Every morning at 5:30 a.m., Michael D’Ambrosio arrives for work at Saint John’s Hospice. It’s his job to drive the large, refrigerated truck that picks up over 1,000 donated casseroles received by the hospice every month from over 47 parishes in Philadelphia and its four suburban counties.
The large dish casseroles, prepared dutifully by parishioners, feed tens of thousands of homeless men each year. “Their generosity is overwhelming,” Mike said, speaking about those who prepare the casseroles. “Their selfless work and dedication to Saint John’s mission is a great example of true kindness and love for our homeless brothers.”
The kitchen staff at the hospice reheat and serve the casseroles each weekday to feed the men who participate in St. John’s day services program. On a busy day, Saint John’s serves well over 300 men. In addition to a hot meal, they benefit from clean clothing, toiletries, a shower, case management, nursing care, mental health counseling, and mailroom services. Most of the clothing and personal care items are donated by parishes, schools, and local community groups.
Saint John’s Hospice also provides short-term shelter for 40 homeless men. Rooms for 12 medically-fragile homeless men are available at the adjacent Good Shepherd Program. Those in need of lodging are referred to these programs from local government partners.
The average stay for a resident is six months, during which he works with a case manager to apply for housing and to connect with support services as he transitions back into the community.
“At Saint John’s, we create an environment that fosters opportunities for permanent change,” said Steve Walenta, case management supervisor. “Each person is provided with the structure and encouragement needed to pursue his goals. This would not be possible living on the streets.” Walenta wants residents to have the tools they need to break the cycle of homelessness.
Men not able or ready to move into Saint John’s as residents, often due to mental illness or addiction, are welcome to stay the night in the Saint John’s Coffee House, an emergency drop-in center located in a covered garage adjacent to the shelter.
Every night of the week, chronically homeless men come to the Coffee House at 10 o’clock in the evening and stay until six o’clock in the morning. There they find a welcoming and safe place to rest, a hot meal, use of bathroom facilities, and a shower in the morning. Unlike the residents of Saint John’s and Good Shepherd, these men are transient and not committed to return each night to the shelter. Instead, Saint John’s “meets them where they’re at” in their journey, in the hope that the stability provided by the Coffee House services and welcoming staff will encourage them to seek more help and make positive changes in their lives.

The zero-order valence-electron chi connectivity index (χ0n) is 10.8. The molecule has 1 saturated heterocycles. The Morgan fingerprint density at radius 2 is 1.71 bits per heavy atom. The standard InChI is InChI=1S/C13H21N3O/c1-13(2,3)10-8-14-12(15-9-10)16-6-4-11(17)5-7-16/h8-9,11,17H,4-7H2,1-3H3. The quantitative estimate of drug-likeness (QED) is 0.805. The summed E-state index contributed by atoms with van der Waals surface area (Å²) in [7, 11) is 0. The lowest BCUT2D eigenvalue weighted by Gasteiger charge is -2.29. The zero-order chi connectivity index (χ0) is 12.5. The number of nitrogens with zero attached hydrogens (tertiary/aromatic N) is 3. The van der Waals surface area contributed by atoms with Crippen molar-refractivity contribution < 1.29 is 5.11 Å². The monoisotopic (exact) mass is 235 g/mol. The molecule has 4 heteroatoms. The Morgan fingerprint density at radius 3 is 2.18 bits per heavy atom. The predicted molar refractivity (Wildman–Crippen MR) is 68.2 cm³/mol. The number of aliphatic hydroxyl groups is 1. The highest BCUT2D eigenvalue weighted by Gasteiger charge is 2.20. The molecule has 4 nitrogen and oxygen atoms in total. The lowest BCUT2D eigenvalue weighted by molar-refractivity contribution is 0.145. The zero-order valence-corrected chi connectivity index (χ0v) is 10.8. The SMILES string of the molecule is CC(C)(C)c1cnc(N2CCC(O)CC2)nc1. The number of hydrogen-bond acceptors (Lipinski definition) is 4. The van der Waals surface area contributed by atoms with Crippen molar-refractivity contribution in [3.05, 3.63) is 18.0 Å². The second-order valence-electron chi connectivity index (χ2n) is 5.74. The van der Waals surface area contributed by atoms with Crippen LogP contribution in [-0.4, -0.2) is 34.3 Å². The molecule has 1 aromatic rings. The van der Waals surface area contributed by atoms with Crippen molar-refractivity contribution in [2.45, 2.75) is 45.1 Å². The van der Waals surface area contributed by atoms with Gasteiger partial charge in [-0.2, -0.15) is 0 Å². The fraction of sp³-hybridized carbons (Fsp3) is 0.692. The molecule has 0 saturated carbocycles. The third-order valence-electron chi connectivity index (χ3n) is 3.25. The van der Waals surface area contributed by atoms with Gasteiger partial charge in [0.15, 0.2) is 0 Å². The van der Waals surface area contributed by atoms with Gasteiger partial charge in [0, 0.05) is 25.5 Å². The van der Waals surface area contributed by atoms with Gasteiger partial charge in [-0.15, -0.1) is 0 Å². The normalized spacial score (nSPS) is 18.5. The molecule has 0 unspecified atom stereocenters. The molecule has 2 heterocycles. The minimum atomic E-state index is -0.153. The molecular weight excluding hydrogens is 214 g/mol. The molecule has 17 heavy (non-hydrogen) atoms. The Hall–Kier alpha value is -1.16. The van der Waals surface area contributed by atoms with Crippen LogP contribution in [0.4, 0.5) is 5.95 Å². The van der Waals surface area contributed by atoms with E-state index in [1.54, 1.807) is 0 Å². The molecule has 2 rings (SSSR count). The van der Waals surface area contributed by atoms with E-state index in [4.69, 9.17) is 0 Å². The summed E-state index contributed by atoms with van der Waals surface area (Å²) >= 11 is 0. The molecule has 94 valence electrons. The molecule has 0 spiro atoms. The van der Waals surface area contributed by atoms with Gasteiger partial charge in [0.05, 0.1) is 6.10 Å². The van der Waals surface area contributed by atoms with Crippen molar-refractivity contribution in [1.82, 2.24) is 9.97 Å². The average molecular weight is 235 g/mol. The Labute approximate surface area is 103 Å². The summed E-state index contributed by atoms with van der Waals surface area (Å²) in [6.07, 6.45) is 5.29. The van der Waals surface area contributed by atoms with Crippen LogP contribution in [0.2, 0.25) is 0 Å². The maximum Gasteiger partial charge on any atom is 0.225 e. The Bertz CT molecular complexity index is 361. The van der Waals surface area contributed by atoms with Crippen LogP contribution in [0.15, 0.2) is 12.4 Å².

All of these programs at Saint John’s Hospice provide life-sustaining services to thousands of men each year with one unifying goal – to provide nourishment and opportunities for change to the homeless community of Philadelphia, offered with respect for their inherent God-given dignity.
To offer these vital services, Saint John’s development team works diligently to raise money through several fundraisers and campaigns during the year. “We at Saint John’s are extremely fortunate to have the support of very loyal and generous donors,” said Marty Farrell, community relations coordinator. “While we do receive some government and foundation grants, the majority of our funding is from individual donors. We are honored to have the responsibility of ensuring that their contributions have a direct and positive impact on the homeless community of Philadelphia.”
Every day the staff and volunteers of Saint John’s Hospice feed, clothe, and comfort those who suffer from poverty, hunger, and homelessness. Saint John’s benefits from over 38,000 hours of donated service from 1,740 volunteers each year. Their mission – to serve “the homeless Jesus” whose presence is seen daily in our brothers in need – is a beacon of light for all who seek help and hope. That light shines brightly today and every day as Saint John’s Hospice continues to be a place of compassion, acceptance, and support for thousands of homeless men year after year.